• Salsa picante or picante sauce: A thin, vinegary, piquant (thus its name) sauce of pureéd red peppers and tomatoes with spices, it is reminiscent of a combination of New Mexico-style chile sauce and Louisiana-style tabasco pepper sauce. (Note: American commercial food producers have appropriated the term to refer simply to spicy packaged salsa.) Picante's place in Mexican, Tex-Mex and Californian food, where it is extremely common, especially as a final condiment to add more heat, has largely been supplanted by chile, especially red chile, in New Mexican cuisine.
  • Sopaipilla (or sopapilla): a puffed fried quick bread with a flavor similar to Indian Fry Bread. The New Mexico version is very large. It is served as a standard table bread at New Mexican restaurants with a squeeze bottle of honey or honey butter. Prior to the Great Depression in the 1930s, they were served with jelly or jam, and honey was used as a substitute and from then on became the traditional accompaniment. They can also become an entrée by stuffing them with savory ingredients such ground beef, shredded chicken, and refried beans. [24]:127-131[7]
  • Spanish rice: rice (arroz) with a tomato base and other ingredients; usually a mild dish, but may also be made spicy. Traditional New Mexico versions are made with long-grain rice, onion, and garlic. Rice may also be served in other fashions, and recipes vary.
  • Stuffed Sopapilla - A standard New Mexico entrée, it is a sopapilla stuffed it with various fillings, covered with melted cheddar cheese. It is usually smothered with red or green chile sauce and topped with shredded iceberg lettuce and diced tomatoes. Fillings include pinto beans, ground beef, shredded beef, shredded chicken, potatoes, spanish rice, and carne adovada.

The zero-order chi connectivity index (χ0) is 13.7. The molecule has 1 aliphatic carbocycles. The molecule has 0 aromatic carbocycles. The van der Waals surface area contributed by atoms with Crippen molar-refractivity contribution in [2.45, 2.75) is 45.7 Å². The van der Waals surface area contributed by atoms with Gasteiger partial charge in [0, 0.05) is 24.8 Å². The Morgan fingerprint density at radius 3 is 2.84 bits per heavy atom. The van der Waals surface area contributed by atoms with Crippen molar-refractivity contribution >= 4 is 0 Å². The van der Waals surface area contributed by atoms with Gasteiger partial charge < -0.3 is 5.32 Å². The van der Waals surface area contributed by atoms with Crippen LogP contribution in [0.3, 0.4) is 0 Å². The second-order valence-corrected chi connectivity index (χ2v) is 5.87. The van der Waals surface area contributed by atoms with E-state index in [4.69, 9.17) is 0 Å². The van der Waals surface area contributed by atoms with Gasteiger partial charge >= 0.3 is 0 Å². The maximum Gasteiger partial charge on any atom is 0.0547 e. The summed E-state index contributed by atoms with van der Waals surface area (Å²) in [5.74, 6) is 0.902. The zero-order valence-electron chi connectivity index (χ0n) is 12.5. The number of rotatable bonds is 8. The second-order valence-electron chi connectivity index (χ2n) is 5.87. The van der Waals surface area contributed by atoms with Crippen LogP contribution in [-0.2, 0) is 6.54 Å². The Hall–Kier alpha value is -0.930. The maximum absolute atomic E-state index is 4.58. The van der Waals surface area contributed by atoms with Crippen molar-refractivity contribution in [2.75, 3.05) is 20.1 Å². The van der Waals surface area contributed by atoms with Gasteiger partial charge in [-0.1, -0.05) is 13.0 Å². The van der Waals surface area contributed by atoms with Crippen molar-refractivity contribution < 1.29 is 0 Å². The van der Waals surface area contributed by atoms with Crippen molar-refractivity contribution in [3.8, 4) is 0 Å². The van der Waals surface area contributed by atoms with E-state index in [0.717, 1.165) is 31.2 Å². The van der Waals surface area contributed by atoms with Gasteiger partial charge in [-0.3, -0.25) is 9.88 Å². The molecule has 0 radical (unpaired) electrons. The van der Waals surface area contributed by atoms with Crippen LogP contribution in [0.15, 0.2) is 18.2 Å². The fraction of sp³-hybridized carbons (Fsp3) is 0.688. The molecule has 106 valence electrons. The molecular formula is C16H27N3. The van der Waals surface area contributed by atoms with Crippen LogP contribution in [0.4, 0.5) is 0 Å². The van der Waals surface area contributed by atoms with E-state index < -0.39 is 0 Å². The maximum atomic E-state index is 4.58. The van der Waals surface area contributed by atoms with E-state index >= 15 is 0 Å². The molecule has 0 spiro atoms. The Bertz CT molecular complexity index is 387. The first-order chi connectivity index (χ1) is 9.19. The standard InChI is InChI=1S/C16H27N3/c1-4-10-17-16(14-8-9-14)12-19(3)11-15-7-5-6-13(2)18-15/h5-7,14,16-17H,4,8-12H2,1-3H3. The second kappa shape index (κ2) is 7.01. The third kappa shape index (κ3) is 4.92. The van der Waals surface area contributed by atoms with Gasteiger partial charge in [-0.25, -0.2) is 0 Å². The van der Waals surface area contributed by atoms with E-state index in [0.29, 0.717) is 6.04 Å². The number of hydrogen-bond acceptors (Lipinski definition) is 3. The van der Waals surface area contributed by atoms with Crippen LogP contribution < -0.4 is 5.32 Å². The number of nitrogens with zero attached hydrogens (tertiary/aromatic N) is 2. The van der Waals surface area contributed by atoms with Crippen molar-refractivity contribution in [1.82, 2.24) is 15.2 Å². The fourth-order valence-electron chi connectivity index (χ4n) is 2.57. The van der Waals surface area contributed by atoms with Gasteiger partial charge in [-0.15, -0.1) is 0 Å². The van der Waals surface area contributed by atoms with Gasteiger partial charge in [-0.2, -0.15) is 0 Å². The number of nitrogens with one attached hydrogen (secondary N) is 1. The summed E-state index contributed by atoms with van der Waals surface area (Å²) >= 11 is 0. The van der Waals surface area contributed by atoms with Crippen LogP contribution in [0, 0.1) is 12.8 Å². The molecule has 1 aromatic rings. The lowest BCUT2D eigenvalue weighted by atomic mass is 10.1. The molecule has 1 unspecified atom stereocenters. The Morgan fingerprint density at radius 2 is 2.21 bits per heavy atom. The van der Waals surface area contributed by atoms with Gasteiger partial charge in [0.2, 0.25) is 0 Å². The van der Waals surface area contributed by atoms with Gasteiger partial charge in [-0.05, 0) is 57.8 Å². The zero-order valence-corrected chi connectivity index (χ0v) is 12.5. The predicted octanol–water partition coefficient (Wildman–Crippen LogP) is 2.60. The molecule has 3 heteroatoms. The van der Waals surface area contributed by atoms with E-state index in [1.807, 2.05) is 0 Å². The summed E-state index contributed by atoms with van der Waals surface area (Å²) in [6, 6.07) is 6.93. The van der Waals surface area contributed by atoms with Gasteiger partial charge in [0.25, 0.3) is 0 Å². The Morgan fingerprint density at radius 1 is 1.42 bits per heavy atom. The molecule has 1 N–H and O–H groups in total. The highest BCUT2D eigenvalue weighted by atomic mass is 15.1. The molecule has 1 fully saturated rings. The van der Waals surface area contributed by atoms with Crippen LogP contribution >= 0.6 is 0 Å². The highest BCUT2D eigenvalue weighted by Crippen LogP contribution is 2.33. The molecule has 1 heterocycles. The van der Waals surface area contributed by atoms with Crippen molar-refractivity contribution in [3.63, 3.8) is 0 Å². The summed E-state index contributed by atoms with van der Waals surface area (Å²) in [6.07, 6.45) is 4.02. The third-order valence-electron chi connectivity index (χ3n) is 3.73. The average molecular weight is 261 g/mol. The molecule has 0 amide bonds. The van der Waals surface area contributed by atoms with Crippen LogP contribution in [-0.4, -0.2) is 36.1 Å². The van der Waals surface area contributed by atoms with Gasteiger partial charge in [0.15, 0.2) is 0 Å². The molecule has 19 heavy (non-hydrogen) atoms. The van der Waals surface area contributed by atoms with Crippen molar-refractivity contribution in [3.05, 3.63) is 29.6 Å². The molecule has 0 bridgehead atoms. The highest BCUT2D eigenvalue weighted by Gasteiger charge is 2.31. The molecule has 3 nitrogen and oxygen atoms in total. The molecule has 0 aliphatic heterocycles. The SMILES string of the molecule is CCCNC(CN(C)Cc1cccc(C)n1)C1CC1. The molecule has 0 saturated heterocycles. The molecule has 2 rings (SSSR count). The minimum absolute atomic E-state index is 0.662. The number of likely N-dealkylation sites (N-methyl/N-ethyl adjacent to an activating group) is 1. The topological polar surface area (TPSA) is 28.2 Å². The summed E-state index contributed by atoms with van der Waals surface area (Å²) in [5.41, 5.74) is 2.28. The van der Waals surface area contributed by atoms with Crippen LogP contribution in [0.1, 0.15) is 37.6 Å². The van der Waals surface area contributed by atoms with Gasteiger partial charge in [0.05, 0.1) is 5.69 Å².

• Taco: a corn tortilla fried into a trough shape, it is filled with meats or beans, and fresh chopped lettuce, onions, tomatoes, and cheese. The term can also refers to the soft, rolled flour-tortilla variety popularized by fast-food chains (a soft taco), and the flat, unfriend corn style favored in Mexico, but most corn tortillas for tacos are fried in New Mexican cuisine. The entire taco is not fried (a Mexican style known as taco dorado), just the shell. Compare taquito, tostada.
  • Tamal, Tamale (plural tamales): meat rolled in cornmeal dough (masa), wrapped traditionally in corn husks (waxed paper is sometimes used for commercial versions), and steamed. Although there are many delicious variations, the standard New Mexico tamal filling is shredded pork cooked in red chile sauce. New Mexican tamales typically vary from other tamal styles in that red chile powder is typically blended into the masa.
  • Taquito a tightly rolled, deep-fried variant of the corn-tortilla taco, usually filled with beef or chicken; essentially the same as a Mexican taco dorado, but rolled into a tube shape rather than friend in wedge shape. Sometimes misspelled "taquita". Compare chimichanga and flauta.